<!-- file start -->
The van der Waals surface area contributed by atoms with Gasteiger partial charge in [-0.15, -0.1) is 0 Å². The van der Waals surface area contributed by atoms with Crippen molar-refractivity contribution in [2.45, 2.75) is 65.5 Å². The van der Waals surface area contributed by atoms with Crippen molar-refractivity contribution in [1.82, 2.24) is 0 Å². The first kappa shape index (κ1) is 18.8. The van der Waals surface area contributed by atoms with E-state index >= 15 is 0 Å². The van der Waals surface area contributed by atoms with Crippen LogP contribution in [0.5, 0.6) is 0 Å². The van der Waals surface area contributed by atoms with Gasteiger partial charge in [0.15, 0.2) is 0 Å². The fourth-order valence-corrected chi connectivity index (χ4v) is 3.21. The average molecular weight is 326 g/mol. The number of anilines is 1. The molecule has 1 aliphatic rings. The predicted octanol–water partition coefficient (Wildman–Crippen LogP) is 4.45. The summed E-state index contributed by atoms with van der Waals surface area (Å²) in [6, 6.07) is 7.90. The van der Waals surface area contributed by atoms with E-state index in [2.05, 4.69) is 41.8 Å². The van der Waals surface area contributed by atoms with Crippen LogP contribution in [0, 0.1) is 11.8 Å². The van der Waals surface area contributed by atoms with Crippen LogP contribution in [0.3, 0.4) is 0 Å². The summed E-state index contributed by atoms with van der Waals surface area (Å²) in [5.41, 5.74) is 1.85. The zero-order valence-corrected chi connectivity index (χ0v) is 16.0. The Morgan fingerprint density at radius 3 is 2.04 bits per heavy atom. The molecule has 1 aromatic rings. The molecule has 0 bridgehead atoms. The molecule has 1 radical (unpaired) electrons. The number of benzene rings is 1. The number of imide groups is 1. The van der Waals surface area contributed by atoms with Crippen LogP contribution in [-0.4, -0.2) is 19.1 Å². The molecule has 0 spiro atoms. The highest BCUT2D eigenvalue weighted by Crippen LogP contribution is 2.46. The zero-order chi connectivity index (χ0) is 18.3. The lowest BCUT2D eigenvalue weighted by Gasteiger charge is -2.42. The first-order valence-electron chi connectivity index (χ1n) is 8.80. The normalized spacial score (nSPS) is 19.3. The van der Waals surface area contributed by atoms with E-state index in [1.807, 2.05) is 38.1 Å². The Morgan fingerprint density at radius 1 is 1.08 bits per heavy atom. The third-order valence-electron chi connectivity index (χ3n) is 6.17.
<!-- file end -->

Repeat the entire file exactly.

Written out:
The van der Waals surface area contributed by atoms with Gasteiger partial charge in [-0.15, -0.1) is 0 Å². The van der Waals surface area contributed by atoms with Crippen molar-refractivity contribution in [2.45, 2.75) is 65.5 Å². The van der Waals surface area contributed by atoms with Crippen molar-refractivity contribution in [1.82, 2.24) is 0 Å². The first kappa shape index (κ1) is 18.8. The van der Waals surface area contributed by atoms with E-state index >= 15 is 0 Å². The van der Waals surface area contributed by atoms with Crippen LogP contribution in [0.5, 0.6) is 0 Å². The van der Waals surface area contributed by atoms with Gasteiger partial charge in [0.15, 0.2) is 0 Å². The fourth-order valence-corrected chi connectivity index (χ4v) is 3.21. The average molecular weight is 326 g/mol. The number of anilines is 1. The molecule has 1 aliphatic rings. The predicted octanol–water partition coefficient (Wildman–Crippen LogP) is 4.45. The summed E-state index contributed by atoms with van der Waals surface area (Å²) in [6, 6.07) is 7.90. The van der Waals surface area contributed by atoms with E-state index in [2.05, 4.69) is 41.8 Å². The van der Waals surface area contributed by atoms with Crippen LogP contribution in [0, 0.1) is 11.8 Å². The van der Waals surface area contributed by atoms with Crippen LogP contribution in [0.3, 0.4) is 0 Å². The summed E-state index contributed by atoms with van der Waals surface area (Å²) in [5.41, 5.74) is 1.85. The zero-order valence-corrected chi connectivity index (χ0v) is 16.0. The Morgan fingerprint density at radius 3 is 2.04 bits per heavy atom. The molecule has 1 aromatic rings. The molecule has 0 bridgehead atoms. The molecule has 1 radical (unpaired) electrons. The number of benzene rings is 1. The number of imide groups is 1. The van der Waals surface area contributed by atoms with Crippen LogP contribution in [-0.4, -0.2) is 19.1 Å². The molecule has 0 spiro atoms. The highest BCUT2D eigenvalue weighted by Crippen LogP contribution is 2.46. The zero-order chi connectivity index (χ0) is 18.3. The lowest BCUT2D eigenvalue weighted by Gasteiger charge is -2.42. The first-order valence-electron chi connectivity index (χ1n) is 8.80. The normalized spacial score (nSPS) is 19.3. The van der Waals surface area contributed by atoms with E-state index in [1.807, 2.05) is 38.1 Å². The Morgan fingerprint density at radius 1 is 1.08 bits per heavy atom. The third-order valence-electron chi connectivity index (χ3n) is 6.17.